As any regular Seamless Enterprise reader knows, Sprint doesn’t just talk about Unified Communications, we use it. Various bloggers here have talked about the benefits Sprint has seen in cost savings, power savings, streamlined networking, reduced real estate needs, and employee mobility.
As a result of these posts, we get a lot of questions about what Sprint experienced as we planned for and began deploying UC. So we thought we’d tell the story, starting at the beginning, to help provide an understanding of the issues and challenges – as well as the successes and benefits – that a UC implementation involves.
Because there’s a lot to tell, we’re going to offer up the Sprint UC story chapter by chapter, starting with the decision four years ago to embrace UC. So welcome to Chapter One in the Sprint UC Saga.
Way back in 2006, we saw an aging network infrastructure, one that was becoming more and more labor-intensive to support. We had almost 500 PBXs across the enterprise, and a lot of them were nearing the end of their useful life. Rather than keep this legacy infrastructure going, we looked at alternatives.
We talked about simply moving to a VoIP infrastructure, but we looked at this from all the angles. We could see that there had to be a role for mobility, and we didn’t see a switch to VoIP accommodating that sufficiently. On top of that, the cost of all-new VoIP phones would have been a barrier.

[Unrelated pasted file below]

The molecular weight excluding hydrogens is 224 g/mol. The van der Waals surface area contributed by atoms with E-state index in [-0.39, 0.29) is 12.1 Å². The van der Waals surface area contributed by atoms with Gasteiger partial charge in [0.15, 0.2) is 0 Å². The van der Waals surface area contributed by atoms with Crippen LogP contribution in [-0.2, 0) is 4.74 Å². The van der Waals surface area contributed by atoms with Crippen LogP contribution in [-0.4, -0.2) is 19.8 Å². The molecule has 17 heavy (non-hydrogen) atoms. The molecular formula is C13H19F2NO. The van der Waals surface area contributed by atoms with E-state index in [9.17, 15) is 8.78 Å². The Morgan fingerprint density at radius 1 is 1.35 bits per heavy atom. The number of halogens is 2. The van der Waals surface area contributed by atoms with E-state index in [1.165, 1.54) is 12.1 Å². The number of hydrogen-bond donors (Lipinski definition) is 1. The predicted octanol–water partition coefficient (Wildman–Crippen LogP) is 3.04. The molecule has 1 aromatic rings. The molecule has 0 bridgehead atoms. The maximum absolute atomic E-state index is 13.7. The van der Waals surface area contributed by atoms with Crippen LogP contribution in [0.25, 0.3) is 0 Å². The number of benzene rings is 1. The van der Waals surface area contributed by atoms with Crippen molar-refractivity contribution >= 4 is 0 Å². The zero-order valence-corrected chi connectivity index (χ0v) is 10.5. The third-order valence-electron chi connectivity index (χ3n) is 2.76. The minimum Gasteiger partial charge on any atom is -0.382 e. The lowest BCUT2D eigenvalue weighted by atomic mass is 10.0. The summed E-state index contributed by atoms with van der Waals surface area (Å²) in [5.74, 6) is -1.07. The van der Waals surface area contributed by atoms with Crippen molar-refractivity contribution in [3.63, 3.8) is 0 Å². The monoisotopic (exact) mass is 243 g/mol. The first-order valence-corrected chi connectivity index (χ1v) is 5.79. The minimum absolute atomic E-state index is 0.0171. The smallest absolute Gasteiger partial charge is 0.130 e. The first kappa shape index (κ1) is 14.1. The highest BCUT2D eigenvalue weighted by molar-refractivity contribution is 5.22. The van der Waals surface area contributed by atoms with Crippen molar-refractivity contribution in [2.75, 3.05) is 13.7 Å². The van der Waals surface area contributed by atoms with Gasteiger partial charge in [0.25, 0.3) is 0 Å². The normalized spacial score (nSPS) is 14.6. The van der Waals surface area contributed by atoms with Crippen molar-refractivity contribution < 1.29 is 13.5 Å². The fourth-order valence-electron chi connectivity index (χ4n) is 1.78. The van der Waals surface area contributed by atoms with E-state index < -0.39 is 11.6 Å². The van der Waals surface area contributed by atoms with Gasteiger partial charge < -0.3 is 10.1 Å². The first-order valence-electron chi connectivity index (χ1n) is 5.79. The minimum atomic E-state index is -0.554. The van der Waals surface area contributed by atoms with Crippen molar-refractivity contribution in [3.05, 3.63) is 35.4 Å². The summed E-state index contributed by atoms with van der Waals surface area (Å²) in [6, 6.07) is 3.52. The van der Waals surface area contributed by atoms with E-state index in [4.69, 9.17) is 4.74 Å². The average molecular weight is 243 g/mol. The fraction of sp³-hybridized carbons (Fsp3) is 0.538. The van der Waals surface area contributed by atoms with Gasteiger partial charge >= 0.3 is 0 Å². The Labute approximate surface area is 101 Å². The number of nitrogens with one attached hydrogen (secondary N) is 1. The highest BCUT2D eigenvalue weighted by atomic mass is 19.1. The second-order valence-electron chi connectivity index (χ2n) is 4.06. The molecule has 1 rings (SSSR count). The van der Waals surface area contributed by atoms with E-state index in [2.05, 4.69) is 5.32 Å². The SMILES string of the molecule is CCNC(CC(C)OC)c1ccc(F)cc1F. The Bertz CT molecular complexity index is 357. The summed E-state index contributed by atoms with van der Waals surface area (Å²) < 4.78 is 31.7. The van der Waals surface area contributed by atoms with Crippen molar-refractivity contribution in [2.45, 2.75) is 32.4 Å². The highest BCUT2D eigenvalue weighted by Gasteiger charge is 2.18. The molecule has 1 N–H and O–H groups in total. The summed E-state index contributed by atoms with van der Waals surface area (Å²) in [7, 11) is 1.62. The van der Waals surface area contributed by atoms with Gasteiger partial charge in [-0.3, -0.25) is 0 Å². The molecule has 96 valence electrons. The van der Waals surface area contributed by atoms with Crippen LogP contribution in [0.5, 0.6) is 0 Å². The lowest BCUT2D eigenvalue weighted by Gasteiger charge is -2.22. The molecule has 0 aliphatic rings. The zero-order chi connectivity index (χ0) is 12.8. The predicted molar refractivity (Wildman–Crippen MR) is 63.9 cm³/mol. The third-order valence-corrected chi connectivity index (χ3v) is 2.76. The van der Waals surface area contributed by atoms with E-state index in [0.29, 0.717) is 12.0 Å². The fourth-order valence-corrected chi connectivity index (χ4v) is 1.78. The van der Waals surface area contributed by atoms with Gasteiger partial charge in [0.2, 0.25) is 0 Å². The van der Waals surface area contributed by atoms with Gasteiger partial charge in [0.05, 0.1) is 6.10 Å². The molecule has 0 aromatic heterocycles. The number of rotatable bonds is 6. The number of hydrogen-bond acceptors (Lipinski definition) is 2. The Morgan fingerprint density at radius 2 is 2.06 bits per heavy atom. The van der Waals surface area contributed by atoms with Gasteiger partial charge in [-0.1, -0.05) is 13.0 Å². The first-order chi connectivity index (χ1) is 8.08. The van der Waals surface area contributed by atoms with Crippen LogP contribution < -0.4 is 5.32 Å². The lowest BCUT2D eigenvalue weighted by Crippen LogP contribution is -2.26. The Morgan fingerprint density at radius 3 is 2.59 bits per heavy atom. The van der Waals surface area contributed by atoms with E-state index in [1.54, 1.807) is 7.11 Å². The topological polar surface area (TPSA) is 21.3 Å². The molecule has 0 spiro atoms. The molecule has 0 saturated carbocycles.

We were looking for three things:
• The technology had to be something that the employee base would readily adopt.
• The ability to move forward with a converged network, cost-effectively.
• Mobility had to be fully integrated.
We saw how corporate work styles had been changing. People were not tethered to their cubicles anymore. In fact, their “assigned” workspace was vacant as much as half the time. They were working in meeting rooms, at customer sites, at the coffee shop, or at home, and we needed a communications system that would accommodate and encourage that.
So the key issues for Sprint at that point were getting out of the business of PBX management, reducing our global number of operating circuits, moving to a centralized SIP trunk solution, and leveraging mobility.
It’s an understatement to say we got in on the ground floor with UC. The concept and the technology were truly in their infancy at that point. In my next post, we’ll talk about how that affected the planning that went into our move to UC.